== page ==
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hhEb09'1
2005-Nov-10, 06:33 PM
One interesting demonstration in intro geology classes, when discussing the idea that the moon has protected the earth from meteor impacts, is to set up a scale model. If the earth is a pool ball, then the moon is a marble, so we ask, how far away is the marble from the pool ball. Inevitably, most suggestions place the marble a lot closer than the five feet, and most discern that the marble is not much protection for the pool ball at that distance.

Now, how long does it take the marble to go around the pool ball? Should we reduce the time dimension by the same factor of 240,000,000? That would mean it would be whizzing around the pool ball once every hundredth second. Maybe it could be sweeping up space debris. But wouldn't the speed of space debris as it approaches earth put it through the tunnel of the moon's orbit a lot faster than that?

And how massive would that pool cue have to be to make the marble orbit it every hundreth of a second? The mass of the moon would be just 1/81 of that, right?

NEOWatcher
2005-Nov-10, 07:14 PM
My non-professional take:
If an object were headed directly toward the Earth, I would tend to think the same way (the moon not helping much). But; being that most of the orbits are in orbit around the sun, they wouldn't head directly toward Earth, but would pass closer and closer and eventually one of the passes would impact. This means that as more passes occur, the more likely the moon will either be there, or at least have some influence on the object's trajectory.

George
2005-Nov-10, 11:06 PM
I wonder if people have heard we have protection in Jupiter, and extend this thought to a closer potential protector - the moon.

Using the pool ball analogy, Jupiter would be a 25" beach ball, but 1.75 miles away (minimum). It also does not whiz around us very fast. :) This might confuse them; maybe not.

LurchGS
2005-Nov-10, 11:12 PM
I've heard both, and goggled (not Googled, sorry, ToSeek)..

All one needs to do is look around at all the large craters on earth that erosion hasn't rubbed away to nothing (yet)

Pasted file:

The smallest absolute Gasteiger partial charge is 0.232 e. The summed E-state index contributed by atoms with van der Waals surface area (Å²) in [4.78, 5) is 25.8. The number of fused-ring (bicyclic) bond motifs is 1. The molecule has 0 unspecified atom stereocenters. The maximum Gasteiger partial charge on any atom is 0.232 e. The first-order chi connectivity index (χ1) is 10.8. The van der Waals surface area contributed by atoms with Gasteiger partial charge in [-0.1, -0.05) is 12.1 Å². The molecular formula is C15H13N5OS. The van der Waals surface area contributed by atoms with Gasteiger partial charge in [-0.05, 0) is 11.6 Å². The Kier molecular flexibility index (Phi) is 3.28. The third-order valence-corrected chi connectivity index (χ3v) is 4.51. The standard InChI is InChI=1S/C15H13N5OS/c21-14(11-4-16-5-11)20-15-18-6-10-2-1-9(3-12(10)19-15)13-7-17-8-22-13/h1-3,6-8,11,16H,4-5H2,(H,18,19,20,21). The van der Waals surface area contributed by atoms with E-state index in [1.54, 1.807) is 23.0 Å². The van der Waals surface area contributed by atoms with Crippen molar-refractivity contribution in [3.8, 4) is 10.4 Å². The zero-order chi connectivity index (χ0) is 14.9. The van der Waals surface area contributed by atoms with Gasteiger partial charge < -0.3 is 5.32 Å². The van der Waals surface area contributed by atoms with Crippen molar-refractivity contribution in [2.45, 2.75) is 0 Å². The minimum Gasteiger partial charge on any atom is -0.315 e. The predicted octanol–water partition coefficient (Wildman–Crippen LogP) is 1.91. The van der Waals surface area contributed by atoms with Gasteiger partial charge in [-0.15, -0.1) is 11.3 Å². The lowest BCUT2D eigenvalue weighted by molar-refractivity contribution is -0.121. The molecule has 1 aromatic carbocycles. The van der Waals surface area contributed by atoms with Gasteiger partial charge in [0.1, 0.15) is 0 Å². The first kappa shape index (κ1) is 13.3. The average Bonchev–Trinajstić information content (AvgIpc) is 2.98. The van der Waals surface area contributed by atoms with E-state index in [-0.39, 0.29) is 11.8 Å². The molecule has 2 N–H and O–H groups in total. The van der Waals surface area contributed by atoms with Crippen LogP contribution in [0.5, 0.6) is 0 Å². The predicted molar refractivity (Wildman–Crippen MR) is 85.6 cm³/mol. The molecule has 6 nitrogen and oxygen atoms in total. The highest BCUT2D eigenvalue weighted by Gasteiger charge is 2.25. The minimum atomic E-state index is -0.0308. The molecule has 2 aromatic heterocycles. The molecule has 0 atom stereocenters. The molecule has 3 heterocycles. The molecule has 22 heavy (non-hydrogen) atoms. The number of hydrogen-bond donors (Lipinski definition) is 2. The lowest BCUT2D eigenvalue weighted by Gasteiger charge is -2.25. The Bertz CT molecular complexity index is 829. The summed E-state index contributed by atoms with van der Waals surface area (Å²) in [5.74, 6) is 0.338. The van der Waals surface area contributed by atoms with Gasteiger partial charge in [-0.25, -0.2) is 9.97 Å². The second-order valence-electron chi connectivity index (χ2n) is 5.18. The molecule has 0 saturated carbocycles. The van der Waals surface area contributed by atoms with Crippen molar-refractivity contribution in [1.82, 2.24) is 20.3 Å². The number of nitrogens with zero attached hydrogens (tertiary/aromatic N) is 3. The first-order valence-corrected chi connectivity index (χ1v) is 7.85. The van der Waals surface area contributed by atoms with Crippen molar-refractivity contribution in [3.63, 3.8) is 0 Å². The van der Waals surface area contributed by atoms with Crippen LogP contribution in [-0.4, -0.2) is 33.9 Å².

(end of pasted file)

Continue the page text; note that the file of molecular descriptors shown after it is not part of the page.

though, if one wanted to have fun, you could point out that the moon used to be a LOT closer to the Earth, and therefore offered a little more protection (orbited faster)

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ha! when it's near the horizon, the moon really IS closer to the earth !

hhEb09'1
2005-Nov-14, 05:23 PM
One of the problems is that the moon looks like it has taken a lot more hits, because of its cratered terrain--but most of those are billions of years old, and just have not weathered away like a crater on earth would have.

LurchGS
2005-Nov-14, 09:35 PM
right, though there have been significant impacts to the moon in recorded history.

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I love "on average, a large [dinosaur killer] meteoroid strikes the earth every 65 million years".

Enzp
2005-Nov-15, 02:55 AM
We contemplated that billiard ball, and then one fateful day, God was overheard to say, "Whose break?"

Hugh Jass
2005-Nov-15, 03:09 AM
I wonder if people have heard we have protection in Jupiter, and extend this thought to a closer potential protector - the moon.

Using the pool ball analogy, Jupiter would be a 25" beach ball, but 1.75 miles away (minimum). It also does not whiz around us very fast. :) This might confuse them; maybe not.

http://www.troybrophy.com/projects/solarsystem/index.html :cool:

almost off topic but cool